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Is there anyone who does not have narcissistic qualities?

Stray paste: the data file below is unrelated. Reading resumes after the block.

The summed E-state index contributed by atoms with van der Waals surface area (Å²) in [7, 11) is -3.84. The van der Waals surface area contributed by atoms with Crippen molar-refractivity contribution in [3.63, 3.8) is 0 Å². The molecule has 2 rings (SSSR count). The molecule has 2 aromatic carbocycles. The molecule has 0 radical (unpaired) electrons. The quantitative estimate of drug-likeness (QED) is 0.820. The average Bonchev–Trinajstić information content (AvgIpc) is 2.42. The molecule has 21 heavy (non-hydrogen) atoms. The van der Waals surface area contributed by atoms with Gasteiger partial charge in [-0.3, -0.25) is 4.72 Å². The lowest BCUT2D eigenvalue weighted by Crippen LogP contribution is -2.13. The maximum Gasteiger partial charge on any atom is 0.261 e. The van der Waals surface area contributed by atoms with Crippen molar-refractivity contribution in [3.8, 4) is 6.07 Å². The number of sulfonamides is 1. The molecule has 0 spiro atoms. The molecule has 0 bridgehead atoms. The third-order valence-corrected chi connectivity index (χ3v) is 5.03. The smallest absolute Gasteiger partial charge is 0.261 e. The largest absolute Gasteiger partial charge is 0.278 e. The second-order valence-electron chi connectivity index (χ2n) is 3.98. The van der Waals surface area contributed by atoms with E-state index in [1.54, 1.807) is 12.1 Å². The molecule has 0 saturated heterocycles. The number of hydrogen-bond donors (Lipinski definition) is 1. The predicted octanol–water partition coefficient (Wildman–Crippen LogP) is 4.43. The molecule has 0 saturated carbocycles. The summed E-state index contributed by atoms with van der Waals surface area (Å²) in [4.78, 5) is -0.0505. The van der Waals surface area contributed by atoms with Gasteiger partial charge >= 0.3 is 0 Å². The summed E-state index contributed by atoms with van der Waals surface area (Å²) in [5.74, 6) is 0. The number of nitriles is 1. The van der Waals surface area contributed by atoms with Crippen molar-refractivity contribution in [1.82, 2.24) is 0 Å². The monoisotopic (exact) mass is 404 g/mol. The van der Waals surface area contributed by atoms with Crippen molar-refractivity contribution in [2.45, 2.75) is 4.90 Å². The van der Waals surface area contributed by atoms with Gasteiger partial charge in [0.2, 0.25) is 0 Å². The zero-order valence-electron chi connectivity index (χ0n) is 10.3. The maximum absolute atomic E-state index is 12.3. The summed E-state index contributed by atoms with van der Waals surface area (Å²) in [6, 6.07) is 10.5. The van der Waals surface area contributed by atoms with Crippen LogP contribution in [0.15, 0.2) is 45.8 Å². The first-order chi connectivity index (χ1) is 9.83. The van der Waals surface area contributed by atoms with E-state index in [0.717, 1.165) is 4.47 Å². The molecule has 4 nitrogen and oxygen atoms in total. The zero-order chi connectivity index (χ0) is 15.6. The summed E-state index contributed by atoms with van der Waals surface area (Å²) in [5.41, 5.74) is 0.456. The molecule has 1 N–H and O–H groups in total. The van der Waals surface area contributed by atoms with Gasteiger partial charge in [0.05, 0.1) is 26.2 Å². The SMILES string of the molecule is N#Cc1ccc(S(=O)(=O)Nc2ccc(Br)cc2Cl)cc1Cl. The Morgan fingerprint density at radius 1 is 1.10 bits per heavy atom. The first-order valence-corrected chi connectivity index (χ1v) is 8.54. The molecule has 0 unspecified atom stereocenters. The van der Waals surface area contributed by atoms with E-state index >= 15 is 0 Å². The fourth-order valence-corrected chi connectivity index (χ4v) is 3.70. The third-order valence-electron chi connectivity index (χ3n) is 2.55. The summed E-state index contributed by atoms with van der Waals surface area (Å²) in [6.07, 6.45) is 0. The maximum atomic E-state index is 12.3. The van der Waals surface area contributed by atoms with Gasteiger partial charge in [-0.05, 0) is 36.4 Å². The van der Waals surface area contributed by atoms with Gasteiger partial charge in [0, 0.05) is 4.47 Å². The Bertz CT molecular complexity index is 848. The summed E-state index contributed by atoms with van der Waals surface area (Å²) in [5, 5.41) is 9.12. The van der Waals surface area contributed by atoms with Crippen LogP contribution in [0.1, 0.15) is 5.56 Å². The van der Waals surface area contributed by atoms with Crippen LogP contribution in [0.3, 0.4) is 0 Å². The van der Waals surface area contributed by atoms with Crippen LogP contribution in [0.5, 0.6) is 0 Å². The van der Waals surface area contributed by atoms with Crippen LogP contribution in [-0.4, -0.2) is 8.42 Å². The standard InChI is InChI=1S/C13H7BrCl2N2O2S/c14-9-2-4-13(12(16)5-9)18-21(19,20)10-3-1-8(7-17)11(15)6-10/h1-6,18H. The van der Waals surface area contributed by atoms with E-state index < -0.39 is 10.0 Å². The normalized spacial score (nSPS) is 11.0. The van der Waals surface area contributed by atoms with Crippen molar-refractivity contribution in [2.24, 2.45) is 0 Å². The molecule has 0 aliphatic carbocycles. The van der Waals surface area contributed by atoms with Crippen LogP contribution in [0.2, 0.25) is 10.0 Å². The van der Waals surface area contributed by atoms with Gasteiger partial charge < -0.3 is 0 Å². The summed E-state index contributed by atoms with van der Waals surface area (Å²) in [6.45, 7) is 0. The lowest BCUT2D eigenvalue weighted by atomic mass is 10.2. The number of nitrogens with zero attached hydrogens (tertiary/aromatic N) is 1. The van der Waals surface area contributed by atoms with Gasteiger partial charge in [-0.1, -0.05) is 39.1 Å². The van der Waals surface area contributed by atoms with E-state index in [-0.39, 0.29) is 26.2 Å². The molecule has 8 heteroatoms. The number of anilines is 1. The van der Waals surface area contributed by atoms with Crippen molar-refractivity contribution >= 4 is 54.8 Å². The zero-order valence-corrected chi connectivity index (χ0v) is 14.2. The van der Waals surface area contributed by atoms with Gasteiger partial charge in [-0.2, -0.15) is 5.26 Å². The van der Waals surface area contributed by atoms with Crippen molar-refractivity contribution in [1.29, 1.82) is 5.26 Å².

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There is a huge difference between having narcissistic traits, a narcissistic style - or even a narcissistic personality - and suffering from a Narcissistic Personality DISORDER. Healthy narcissism is a mature, balanced love of oneself coupled with a stable sense of self-worth and self-esteem. Healthy narcissism implies knowledge of one's boundaries and a proportionate and realistic appraisal of one's achievements and traits. Pathological narcissism is wrongly described as too much healthy narcissism (or too much self-esteem). These are two absolutely unrelated phenomena which, regrettably, came to bear the same title. Confusing pathological narcissism with self- esteem betrays a fundamental ignorance of both. Pathological narcissism involves an impaired, dysfunctional, immature (true) self coupled with a compensatory fiction (the False Self). The sick narcissist's sense of self-worth and self-esteem derive entirely from audience feedback. The narcissist has no self-esteem or self-worth of his own (no such ego functions). In the absence of observers, the narcissist shrivels to non-existence and feels dead. Hence the narcissist's preying habits in his constant pursuit of narcissistic supply. Pathological narcissism is an addictive behaviour. It is the psychoanalytic belief that we are all Narcissists at an early stage of our lives. As infants and toddlers we all feel that we are the center of the Universe, the most import ant, omnipotent and omniscient beings. At that phase of our development, our parents are perceived by us to be mythical figures, immortal and awesomely powerful, there solely to cater to our needs, to protect and nourish us. Both Self and others are viewed immaturely, as idealizations. This, in the psychodynamic models, is called the phase of "primary" narcissism. Inevitably, the inexorable processes and conflicts of life erode these perceptions and reduce the ideal into the the real. Adaptation is a process of disillusionment. If this process is abrupt, inconsistent, unpredictable, capricious, arbitrary and intense - the injuries sustained by the infant's tender, budding, self-esteem, are severe and, often, irreversible. Moreover, the empathic support of our caretakers (the Primary Objects, the parents) is crucial. In its absence, our sense of self-worth and self-esteem in adulthood tends to fluctuate, to alternate between over-valuation (idealization) and devaluation of both Self and others. Narcissistic adults are widely thought to be the result of bitter disappointment, of radical disillusionment in the significant others in their infancy. Healthy adults accept their self-limitations (the boundaries and limitations of their selves). They accept disappointments, setbacks, failures, criticism and disillusionment with grace and tolerance. Their self-esteem is constant and positive, not substantially affected by outside events, no matter how severe. Based on my book "Malignant Self Love - Narcissism Revisited" $ 2003 Lidija Rangelovska Narcissus Publications
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